Colonel Baigent looked at Miss Netta.
‘I couldn’t ask it–I really couldn’t,’ she murmured.
He smiled. ‘The hour is unconventional, to be sure. But if your aunt will forgive a very brief call there is nothing would give me greater pleasure.’
He meant it, too!
He fetched his hat, and the three passed out together–down the High Street, through the passage by the Butter Cross, and along the railed pavement by the Minster Close. On the colonel’s ear their three footfalls sounded as though a dream. The vast bulk of the minster, glimmering above the leafless elms, the solid Norman tower with its edges bathed in starlight, were transient things, born of faery, unsubstantial as the small figure that tripped ahead of him clutching a pair of dancing-shoes.
They came to a little low house, hooded with dark tiles and deeply set in a narrow garden. A dwarf wall and paling divided it from the Close, and from the gate, where a brass plate twinkled, a flagged, uneven pathway led up to the front door. So remote it lay from all traffic, so well screened by the shadow of the minster, that the inmates had not troubled to draw blind or curtain. Miss Netta, pausing while she fumbled for the latchkey, explained that her aunt had a fancy to keep the blinds up, so that when the minster was lit for evensong she might watch the warm, painted windows without moving from her couch.
Colonel Baigent, glancing at the pane towards which she waved a hand, caught one glimpse of the room within, and stood still, with a catch of his breath. On the wall facing him hung an Oxford frame, and in the frame was a cheap woodcut, clipped from an old illustrated paper of the Mutiny date, and fastened in that place of honour–his own portrait!
After that, for a few minutes, his head swam. He was dimly aware of what followed: of an open door; of the child running past him and into the room with cries of joy and explanation, a few only articulate; of the little old figure that half rose from the couch and sank back trembling; the flush on the waxen face, the violet ribbons in the cap, the hand that trembled as it reached out, incredulous in its humility, to his own. He took it, and her other hand rested a moment on the back of his, as though it fluttered a blessing.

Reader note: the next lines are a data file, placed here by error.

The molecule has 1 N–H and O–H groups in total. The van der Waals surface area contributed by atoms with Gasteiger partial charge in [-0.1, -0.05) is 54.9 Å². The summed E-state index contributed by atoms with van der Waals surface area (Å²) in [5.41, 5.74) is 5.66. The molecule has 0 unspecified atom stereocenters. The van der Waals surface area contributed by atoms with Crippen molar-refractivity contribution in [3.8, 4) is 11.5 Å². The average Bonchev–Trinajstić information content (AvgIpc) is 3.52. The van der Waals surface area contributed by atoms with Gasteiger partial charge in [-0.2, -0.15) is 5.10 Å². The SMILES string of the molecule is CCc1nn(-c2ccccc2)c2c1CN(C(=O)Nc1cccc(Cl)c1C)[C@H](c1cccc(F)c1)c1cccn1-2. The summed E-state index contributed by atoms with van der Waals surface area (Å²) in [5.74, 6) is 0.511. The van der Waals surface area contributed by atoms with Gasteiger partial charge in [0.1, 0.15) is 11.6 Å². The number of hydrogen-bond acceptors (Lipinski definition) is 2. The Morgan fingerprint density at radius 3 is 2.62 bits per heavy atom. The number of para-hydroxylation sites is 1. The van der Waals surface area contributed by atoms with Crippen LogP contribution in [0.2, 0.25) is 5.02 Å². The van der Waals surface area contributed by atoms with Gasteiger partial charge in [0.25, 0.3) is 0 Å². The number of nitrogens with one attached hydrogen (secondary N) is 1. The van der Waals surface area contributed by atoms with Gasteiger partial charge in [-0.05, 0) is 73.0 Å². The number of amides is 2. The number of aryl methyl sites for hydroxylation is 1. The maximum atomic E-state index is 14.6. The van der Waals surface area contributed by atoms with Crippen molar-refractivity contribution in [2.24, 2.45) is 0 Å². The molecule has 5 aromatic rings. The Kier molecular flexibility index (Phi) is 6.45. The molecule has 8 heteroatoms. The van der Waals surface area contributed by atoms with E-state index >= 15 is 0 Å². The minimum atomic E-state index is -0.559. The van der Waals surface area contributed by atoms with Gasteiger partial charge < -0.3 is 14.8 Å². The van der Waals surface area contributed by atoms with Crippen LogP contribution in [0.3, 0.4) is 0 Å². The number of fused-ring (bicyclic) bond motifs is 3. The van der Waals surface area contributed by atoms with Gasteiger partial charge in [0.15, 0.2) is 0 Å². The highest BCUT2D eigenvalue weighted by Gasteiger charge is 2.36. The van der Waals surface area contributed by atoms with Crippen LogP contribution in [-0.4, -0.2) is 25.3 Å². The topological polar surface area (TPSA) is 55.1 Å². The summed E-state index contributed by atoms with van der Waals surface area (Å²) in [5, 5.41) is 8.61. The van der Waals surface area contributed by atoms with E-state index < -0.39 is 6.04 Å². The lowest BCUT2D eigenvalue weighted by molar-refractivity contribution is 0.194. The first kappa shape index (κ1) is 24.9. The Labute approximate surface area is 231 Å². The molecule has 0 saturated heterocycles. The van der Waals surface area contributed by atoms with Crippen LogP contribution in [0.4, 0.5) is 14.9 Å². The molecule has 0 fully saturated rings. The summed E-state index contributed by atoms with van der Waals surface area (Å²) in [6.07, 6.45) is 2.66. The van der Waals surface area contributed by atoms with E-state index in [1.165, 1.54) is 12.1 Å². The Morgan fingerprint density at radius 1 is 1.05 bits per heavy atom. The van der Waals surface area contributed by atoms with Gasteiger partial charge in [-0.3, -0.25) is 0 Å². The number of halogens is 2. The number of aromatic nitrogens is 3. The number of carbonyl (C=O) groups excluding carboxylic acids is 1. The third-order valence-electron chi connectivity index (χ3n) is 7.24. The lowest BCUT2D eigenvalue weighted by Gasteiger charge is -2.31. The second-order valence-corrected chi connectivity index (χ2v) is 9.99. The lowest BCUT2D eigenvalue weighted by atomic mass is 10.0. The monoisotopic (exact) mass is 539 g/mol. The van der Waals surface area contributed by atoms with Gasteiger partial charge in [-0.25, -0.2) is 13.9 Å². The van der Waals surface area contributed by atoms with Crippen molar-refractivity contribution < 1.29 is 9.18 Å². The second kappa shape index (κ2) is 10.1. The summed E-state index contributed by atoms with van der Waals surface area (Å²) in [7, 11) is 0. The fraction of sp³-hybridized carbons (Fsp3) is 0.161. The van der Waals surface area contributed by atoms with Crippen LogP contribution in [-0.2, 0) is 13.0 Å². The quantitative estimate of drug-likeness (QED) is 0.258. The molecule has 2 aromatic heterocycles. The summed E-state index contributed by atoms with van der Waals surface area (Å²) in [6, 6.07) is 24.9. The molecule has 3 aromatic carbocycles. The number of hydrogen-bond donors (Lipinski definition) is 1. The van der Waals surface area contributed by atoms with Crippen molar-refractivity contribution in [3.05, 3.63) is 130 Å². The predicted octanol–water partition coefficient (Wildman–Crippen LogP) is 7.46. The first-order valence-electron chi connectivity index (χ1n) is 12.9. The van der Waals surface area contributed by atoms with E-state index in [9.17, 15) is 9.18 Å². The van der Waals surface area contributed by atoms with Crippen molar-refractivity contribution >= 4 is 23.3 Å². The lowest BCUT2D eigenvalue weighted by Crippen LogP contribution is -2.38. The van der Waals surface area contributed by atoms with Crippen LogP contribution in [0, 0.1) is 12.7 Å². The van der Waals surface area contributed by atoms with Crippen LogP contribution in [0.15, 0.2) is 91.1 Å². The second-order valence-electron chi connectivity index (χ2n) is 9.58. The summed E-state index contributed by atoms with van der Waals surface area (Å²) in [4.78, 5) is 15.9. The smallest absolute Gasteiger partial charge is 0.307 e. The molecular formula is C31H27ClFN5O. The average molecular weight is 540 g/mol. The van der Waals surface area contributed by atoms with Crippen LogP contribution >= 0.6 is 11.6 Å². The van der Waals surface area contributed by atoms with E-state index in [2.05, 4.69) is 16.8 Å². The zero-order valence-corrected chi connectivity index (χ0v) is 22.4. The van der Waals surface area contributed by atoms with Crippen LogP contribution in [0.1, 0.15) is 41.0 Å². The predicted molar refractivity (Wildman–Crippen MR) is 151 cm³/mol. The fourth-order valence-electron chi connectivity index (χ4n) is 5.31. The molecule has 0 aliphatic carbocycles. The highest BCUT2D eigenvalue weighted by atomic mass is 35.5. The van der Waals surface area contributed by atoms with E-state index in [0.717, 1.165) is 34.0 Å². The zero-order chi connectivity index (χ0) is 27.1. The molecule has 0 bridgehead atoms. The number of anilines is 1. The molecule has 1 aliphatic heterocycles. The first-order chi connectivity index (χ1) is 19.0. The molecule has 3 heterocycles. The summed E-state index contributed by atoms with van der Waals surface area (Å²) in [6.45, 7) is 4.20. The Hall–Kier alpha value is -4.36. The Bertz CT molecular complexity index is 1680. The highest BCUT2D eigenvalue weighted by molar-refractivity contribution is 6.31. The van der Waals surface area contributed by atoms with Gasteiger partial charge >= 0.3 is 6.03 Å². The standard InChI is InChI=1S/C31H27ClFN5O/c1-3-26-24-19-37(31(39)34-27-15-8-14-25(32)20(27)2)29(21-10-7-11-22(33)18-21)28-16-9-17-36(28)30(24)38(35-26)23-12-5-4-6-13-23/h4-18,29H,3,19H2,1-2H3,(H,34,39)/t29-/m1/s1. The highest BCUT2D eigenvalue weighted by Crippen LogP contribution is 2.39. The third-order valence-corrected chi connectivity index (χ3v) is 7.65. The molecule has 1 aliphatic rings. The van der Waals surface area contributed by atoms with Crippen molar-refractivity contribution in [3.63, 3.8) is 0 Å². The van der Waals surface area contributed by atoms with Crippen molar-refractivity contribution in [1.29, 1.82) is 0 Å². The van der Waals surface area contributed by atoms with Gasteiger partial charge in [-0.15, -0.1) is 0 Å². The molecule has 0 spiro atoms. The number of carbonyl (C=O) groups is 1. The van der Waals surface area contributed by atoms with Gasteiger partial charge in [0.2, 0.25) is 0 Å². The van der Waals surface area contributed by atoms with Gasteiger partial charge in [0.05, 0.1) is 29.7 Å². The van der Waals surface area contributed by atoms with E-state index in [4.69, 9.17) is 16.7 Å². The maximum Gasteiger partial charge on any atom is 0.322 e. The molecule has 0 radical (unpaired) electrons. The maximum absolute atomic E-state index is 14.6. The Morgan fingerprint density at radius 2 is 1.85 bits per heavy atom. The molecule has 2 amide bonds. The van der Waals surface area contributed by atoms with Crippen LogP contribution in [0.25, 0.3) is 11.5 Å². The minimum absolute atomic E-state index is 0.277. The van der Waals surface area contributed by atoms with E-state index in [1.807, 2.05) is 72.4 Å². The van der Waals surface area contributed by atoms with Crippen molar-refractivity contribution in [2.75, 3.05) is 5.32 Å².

Yes; and her hands, when he released them–and it seemed that he had been holding an imprisoned bird–yet trembled on the coverlet after her voice had found steadiness.
‘An honour–a great honour!’ it was saying. ‘You will forgive the liberty?’ She nodded towards the portrait. ‘We are not quite strangers, you see. I have always followed your career, sir. I knew you would grow into a great and worthy man, ever since the day when I dropped a bandbox in the street–a muddy day it was!–and the box burst open just as you were passing with half a dozen young gentlemen from the college. The rest laughed; and when I began to cry–for the ribbons were muddied–they laughed still more. Do you remember?’
Colonel Baigent had not the faintest recollection of it.
‘Ah! but it all happened. And you–you were the only one that did not laugh. You picked up the box and wiped it with your handkerchief. You tried to wipe the ribbons, too; but that only made matters worse. And then, when the others made fun of you, you put the box under your arm, and said you were going to carry it home for me. And so you did, though it made you late for your books; and besides, our house was out of bounds, and you risked a thrashing for it.’
‘I wonder if I got it?’ murmured Colonel Baigent.